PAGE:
Home is where the art is: in Private Choice, a Parisian apartment doubles as a contemporary gallery

Home is where the art is: in Private Choice, a Parisian apartment doubles as a contemporary gallery

If you happened to stop by the Private Choice preview cocktail in Paris on Saturday night, you would have had a hard time believing the apartment was actually a giant mise en scène. And the cinematic comparison makes a nifty double entendre; more than a century ago, the family of film maverick George Méliès occupied this building, adjacent to the city’s garment district (his father was a successful bootmaker).

As a follow-up to last year’s impressive staging – like this one, coinciding with the international contemporary art fair Fiac – Private Choice founder and project director Nadia Candet has asserted her curatorial taste on a residential space where a wide variety of artworks, furniture and design objects come together as a unified whole. Minus the Le Corbusier staircase, the lustrous Andrée Puttman light fixture and a few other pieces drilled into walls, everything is available for purchase. And yes, this includes the site-specific Felice Varini geometric perspective painting that will be custom re-created for the prospective buyer (at €50,000, it also happens to be the priciest item).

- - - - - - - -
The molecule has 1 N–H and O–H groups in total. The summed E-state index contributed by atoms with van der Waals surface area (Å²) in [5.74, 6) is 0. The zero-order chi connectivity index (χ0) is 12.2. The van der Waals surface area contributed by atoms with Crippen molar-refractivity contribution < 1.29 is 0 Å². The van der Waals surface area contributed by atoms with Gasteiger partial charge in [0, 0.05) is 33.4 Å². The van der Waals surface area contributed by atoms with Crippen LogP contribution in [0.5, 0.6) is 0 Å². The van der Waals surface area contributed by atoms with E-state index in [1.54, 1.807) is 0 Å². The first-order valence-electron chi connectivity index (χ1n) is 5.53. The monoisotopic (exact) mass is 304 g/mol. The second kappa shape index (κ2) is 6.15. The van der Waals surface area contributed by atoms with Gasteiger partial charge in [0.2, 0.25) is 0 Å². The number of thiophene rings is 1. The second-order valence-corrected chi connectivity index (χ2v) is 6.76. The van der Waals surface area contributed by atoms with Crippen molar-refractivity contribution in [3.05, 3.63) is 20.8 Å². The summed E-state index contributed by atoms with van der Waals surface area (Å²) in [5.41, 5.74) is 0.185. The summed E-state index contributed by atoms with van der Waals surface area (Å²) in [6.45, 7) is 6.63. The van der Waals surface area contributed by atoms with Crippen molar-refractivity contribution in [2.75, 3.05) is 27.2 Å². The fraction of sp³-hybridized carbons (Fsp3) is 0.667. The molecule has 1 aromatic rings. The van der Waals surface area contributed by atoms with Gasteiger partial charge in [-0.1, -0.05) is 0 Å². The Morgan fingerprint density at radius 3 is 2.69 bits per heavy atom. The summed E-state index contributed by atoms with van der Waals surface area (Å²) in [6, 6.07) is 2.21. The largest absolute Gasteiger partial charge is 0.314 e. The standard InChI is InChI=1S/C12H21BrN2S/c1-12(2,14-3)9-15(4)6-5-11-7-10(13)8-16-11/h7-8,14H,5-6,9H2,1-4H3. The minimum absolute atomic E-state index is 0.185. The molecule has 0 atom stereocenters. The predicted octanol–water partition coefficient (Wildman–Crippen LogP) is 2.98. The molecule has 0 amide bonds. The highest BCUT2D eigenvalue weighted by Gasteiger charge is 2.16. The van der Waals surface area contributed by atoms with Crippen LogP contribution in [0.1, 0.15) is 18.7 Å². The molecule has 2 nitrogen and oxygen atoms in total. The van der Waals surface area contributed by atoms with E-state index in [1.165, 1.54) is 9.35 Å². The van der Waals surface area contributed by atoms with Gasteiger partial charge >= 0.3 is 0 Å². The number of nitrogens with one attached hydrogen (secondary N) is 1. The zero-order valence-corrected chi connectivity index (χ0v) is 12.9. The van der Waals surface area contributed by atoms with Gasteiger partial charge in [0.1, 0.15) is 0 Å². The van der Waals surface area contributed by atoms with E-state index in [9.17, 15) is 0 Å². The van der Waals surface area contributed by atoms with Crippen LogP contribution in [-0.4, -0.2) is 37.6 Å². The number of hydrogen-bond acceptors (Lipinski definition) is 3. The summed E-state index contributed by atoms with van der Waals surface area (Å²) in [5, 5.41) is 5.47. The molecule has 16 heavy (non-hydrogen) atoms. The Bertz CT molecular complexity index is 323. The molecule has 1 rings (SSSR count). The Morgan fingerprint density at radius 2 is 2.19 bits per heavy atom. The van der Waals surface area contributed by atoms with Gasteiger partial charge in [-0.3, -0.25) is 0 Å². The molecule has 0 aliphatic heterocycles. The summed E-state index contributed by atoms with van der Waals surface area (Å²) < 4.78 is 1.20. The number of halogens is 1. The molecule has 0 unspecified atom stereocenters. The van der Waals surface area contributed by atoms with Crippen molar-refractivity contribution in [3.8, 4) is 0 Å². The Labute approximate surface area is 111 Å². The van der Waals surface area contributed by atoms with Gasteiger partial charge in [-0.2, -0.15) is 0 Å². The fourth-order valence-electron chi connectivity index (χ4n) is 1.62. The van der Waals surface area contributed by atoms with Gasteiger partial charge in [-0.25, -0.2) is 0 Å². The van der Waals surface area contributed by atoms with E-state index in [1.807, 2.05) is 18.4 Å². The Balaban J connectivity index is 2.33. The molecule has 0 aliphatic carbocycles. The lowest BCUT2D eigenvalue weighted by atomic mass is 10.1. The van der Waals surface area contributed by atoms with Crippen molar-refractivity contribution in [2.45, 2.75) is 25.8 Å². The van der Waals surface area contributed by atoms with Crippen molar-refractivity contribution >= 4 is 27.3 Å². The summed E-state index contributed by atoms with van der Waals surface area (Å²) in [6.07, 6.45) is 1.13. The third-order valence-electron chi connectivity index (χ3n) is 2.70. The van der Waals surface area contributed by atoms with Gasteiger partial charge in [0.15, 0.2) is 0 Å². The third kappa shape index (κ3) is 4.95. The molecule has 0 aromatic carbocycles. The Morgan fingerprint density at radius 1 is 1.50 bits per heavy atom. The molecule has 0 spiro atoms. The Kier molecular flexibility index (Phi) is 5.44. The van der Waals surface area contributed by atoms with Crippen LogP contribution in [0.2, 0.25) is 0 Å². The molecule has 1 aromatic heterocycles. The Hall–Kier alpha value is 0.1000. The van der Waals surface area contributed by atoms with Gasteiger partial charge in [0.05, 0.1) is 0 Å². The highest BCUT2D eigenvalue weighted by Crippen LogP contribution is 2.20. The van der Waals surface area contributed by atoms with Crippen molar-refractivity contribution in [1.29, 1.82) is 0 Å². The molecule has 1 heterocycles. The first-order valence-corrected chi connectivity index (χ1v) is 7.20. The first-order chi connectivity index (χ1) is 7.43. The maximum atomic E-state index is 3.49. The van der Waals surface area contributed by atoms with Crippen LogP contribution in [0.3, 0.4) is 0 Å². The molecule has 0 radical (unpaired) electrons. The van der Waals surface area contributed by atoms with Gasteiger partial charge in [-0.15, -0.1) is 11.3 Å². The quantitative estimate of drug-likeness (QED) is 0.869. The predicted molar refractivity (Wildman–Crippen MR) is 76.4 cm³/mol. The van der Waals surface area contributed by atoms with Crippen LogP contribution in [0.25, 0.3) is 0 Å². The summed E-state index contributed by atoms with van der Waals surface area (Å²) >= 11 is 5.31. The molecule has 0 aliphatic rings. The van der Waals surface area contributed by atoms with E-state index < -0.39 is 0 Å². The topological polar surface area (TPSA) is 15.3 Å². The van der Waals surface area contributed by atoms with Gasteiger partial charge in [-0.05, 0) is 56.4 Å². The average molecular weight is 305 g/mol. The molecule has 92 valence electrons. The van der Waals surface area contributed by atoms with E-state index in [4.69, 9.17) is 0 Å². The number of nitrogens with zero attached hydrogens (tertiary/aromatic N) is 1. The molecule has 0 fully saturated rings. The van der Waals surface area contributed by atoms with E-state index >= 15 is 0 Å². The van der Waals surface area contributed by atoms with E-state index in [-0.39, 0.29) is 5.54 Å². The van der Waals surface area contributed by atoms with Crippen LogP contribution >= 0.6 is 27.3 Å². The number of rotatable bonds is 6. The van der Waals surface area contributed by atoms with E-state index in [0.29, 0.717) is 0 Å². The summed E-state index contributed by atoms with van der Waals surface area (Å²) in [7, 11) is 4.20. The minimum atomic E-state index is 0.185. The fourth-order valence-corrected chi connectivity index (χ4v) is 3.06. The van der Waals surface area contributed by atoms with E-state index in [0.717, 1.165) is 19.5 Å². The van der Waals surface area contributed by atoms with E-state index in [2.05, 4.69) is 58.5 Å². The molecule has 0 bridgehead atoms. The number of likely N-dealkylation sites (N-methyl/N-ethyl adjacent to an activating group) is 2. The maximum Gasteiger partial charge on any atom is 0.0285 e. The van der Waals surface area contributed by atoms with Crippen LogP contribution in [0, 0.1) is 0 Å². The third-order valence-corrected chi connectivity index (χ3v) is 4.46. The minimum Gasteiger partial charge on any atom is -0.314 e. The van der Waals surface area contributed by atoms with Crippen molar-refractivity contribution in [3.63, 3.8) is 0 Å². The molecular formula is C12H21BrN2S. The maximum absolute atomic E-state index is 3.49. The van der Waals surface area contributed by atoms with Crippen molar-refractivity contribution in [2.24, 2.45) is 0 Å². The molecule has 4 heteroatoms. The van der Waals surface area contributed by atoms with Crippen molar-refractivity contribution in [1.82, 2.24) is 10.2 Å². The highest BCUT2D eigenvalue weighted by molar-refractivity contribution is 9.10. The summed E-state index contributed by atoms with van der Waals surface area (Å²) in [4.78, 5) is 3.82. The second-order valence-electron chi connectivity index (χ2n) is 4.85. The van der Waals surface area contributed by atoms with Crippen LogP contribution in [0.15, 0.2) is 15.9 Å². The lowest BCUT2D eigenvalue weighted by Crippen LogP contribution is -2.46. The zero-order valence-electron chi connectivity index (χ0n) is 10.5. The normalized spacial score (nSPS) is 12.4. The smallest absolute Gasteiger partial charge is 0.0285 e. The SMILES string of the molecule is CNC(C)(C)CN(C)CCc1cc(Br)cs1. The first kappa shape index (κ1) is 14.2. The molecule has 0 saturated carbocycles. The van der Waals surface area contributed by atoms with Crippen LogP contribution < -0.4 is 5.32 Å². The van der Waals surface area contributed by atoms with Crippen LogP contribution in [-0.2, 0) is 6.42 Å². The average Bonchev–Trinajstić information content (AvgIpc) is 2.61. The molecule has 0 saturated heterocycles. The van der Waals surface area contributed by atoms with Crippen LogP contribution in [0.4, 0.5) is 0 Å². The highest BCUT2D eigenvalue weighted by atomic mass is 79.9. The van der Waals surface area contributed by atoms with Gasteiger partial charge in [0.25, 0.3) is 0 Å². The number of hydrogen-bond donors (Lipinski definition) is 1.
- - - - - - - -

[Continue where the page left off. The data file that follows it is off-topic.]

Candet has arranged the work in inspired juxtapositions: César fingerprint gold and platinum-accented china with Patrick Jouin for Puiforcat silverware; Zaha Hadid’s vases for Lalique within arm’s reach from Sacha Walchkoff’s teal astrakhan armchair for Pouenat. Connecting several pieces is a subtle theme of orientation. Above the upper-level entryway, for instance, Melik Ohanian’s neon art sign flashes ’(T)HERE’. An ’X’ marks the centre of Claude Closky’s ’Ici [Here]’ carpet in the library, positioned beneath Didier Faustino’s ’Threesome Where’ seating sculpture.

The inaugural edition showcased established and emerging artists separately, said Candet during an early walk-through. This year the integration makes a noticeable difference – particularly in the way people interact with the space. Some mingled around the Valentin Loellmann dining-room seating, as if in a home environment; others peeked intently into the bathroom to watch video art screened onto the turquoise wall. What they saw: a young duo that goes by the name None Futbol Club affixing ’Just Married’ signage and tin cans to the back of a public bus.  

The projection might have been smaller than the vanity mirror, but the effect underscored that this was no ordinary house. Like in a gallery, several pieces had already been marked by red dots.


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